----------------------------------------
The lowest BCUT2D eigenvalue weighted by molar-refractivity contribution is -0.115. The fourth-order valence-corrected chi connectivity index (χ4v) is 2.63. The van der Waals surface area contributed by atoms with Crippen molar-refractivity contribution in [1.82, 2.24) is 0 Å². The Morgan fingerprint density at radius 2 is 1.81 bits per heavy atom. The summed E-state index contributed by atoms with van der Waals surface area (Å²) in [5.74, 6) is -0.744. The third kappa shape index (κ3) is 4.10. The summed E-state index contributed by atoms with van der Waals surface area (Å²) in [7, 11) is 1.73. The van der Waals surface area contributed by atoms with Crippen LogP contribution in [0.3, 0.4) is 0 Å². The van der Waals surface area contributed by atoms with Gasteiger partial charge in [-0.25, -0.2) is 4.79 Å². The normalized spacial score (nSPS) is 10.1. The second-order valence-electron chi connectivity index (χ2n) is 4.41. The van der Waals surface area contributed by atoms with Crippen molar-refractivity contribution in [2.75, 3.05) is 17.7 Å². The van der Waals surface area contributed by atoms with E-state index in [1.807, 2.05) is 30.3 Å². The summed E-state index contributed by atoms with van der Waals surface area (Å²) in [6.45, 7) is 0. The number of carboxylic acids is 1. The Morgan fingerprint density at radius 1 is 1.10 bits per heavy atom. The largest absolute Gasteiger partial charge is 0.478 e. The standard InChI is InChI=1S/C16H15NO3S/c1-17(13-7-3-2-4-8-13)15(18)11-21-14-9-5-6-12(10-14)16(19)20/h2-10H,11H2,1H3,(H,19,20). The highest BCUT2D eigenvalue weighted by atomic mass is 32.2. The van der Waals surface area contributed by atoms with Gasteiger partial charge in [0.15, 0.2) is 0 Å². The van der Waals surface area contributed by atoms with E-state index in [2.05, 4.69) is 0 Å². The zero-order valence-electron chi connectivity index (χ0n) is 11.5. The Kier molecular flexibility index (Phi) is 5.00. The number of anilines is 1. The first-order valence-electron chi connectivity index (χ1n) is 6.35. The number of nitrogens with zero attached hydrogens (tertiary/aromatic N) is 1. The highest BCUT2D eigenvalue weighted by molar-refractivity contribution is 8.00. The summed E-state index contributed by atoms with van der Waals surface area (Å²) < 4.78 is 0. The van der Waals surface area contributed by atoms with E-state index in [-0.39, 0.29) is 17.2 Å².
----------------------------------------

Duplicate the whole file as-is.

The lowest BCUT2D eigenvalue weighted by molar-refractivity contribution is -0.115. The fourth-order valence-corrected chi connectivity index (χ4v) is 2.63. The van der Waals surface area contributed by atoms with Crippen molar-refractivity contribution in [1.82, 2.24) is 0 Å². The Morgan fingerprint density at radius 2 is 1.81 bits per heavy atom. The summed E-state index contributed by atoms with van der Waals surface area (Å²) in [5.74, 6) is -0.744. The third kappa shape index (κ3) is 4.10. The summed E-state index contributed by atoms with van der Waals surface area (Å²) in [7, 11) is 1.73. The van der Waals surface area contributed by atoms with Crippen LogP contribution in [0.3, 0.4) is 0 Å². The van der Waals surface area contributed by atoms with Gasteiger partial charge in [-0.25, -0.2) is 4.79 Å². The normalized spacial score (nSPS) is 10.1. The second-order valence-electron chi connectivity index (χ2n) is 4.41. The van der Waals surface area contributed by atoms with Crippen molar-refractivity contribution in [2.75, 3.05) is 17.7 Å². The van der Waals surface area contributed by atoms with E-state index in [1.807, 2.05) is 30.3 Å². The summed E-state index contributed by atoms with van der Waals surface area (Å²) in [6.45, 7) is 0. The number of carboxylic acids is 1. The Morgan fingerprint density at radius 1 is 1.10 bits per heavy atom. The largest absolute Gasteiger partial charge is 0.478 e. The standard InChI is InChI=1S/C16H15NO3S/c1-17(13-7-3-2-4-8-13)15(18)11-21-14-9-5-6-12(10-14)16(19)20/h2-10H,11H2,1H3,(H,19,20). The highest BCUT2D eigenvalue weighted by atomic mass is 32.2. The van der Waals surface area contributed by atoms with Gasteiger partial charge in [0.15, 0.2) is 0 Å². The van der Waals surface area contributed by atoms with E-state index in [2.05, 4.69) is 0 Å². The zero-order valence-electron chi connectivity index (χ0n) is 11.5. The Kier molecular flexibility index (Phi) is 5.00. The number of anilines is 1. The first-order valence-electron chi connectivity index (χ1n) is 6.35. The number of nitrogens with zero attached hydrogens (tertiary/aromatic N) is 1. The highest BCUT2D eigenvalue weighted by molar-refractivity contribution is 8.00. The summed E-state index contributed by atoms with van der Waals surface area (Å²) < 4.78 is 0. The van der Waals surface area contributed by atoms with E-state index in [-0.39, 0.29) is 17.2 Å².